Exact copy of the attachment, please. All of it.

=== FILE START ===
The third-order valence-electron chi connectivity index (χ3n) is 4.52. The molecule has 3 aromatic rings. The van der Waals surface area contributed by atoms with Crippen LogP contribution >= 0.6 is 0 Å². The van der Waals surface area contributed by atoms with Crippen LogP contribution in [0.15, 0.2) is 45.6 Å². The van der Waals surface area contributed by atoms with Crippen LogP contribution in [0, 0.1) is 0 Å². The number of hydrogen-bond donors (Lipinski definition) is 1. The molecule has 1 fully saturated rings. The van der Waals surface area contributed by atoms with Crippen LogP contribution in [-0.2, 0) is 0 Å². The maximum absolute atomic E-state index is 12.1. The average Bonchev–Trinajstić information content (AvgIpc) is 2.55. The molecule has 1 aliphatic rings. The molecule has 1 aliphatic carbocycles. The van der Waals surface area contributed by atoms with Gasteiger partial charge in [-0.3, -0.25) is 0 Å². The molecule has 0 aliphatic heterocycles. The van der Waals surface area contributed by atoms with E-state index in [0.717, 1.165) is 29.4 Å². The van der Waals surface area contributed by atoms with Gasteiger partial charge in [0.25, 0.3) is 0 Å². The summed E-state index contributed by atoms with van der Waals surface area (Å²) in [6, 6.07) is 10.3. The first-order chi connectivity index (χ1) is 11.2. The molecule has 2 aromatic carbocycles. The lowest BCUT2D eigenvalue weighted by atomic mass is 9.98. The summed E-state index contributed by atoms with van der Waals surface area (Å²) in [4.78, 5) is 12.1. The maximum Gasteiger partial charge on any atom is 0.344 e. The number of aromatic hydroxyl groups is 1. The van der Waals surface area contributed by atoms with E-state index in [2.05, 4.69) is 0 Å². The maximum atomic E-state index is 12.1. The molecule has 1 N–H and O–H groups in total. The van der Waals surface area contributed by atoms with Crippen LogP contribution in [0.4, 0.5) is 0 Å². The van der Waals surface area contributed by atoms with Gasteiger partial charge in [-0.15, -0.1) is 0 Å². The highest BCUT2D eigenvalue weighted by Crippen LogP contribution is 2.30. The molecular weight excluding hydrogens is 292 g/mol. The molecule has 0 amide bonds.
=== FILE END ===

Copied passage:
The third-order valence-electron chi connectivity index (χ3n) is 4.52. The molecule has 3 aromatic rings. The van der Waals surface area contributed by atoms with Crippen LogP contribution >= 0.6 is 0 Å². The van der Waals surface area contributed by atoms with Crippen LogP contribution in [0.15, 0.2) is 45.6 Å². The van der Waals surface area contributed by atoms with Crippen LogP contribution in [0, 0.1) is 0 Å². The number of hydrogen-bond donors (Lipinski definition) is 1. The molecule has 1 fully saturated rings. The van der Waals surface area contributed by atoms with Crippen LogP contribution in [-0.2, 0) is 0 Å². The maximum absolute atomic E-state index is 12.1. The average Bonchev–Trinajstić information content (AvgIpc) is 2.55. The molecule has 1 aliphatic rings. The molecule has 1 aliphatic carbocycles. The van der Waals surface area contributed by atoms with Gasteiger partial charge in [-0.3, -0.25) is 0 Å². The molecule has 0 aliphatic heterocycles. The van der Waals surface area contributed by atoms with E-state index in [0.717, 1.165) is 29.4 Å². The van der Waals surface area contributed by atoms with Gasteiger partial charge in [0.25, 0.3) is 0 Å². The summed E-state index contributed by atoms with van der Waals surface area (Å²) in [6, 6.07) is 10.3. The first-order chi connectivity index (χ1) is 11.2. The molecule has 2 aromatic carbocycles. The lowest BCUT2D eigenvalue weighted by atomic mass is 9.98. The summed E-state index contributed by atoms with van der Waals surface area (Å²) in [4.78, 5) is 12.1. The maximum Gasteiger partial charge on any atom is 0.344 e. The number of aromatic hydroxyl groups is 1. The van der Waals surface area contributed by atoms with E-state index in [2.05, 4.69) is 0 Å². The maximum atomic E-state index is 12.1. The molecule has 1 N–H and O–H groups in total. The van der Waals surface area contributed by atoms with Crippen LogP contribution in [0.4, 0.5) is 0 Å². The van der Waals surface area contributed by atoms with Gasteiger partial charge in [-0.15, -0.1) is 0 Å². The highest BCUT2D eigenvalue weighted by Crippen LogP contribution is 2.30. The molecular weight excluding hydrogens is 292 g/mol. The molecule has 0 amide bonds.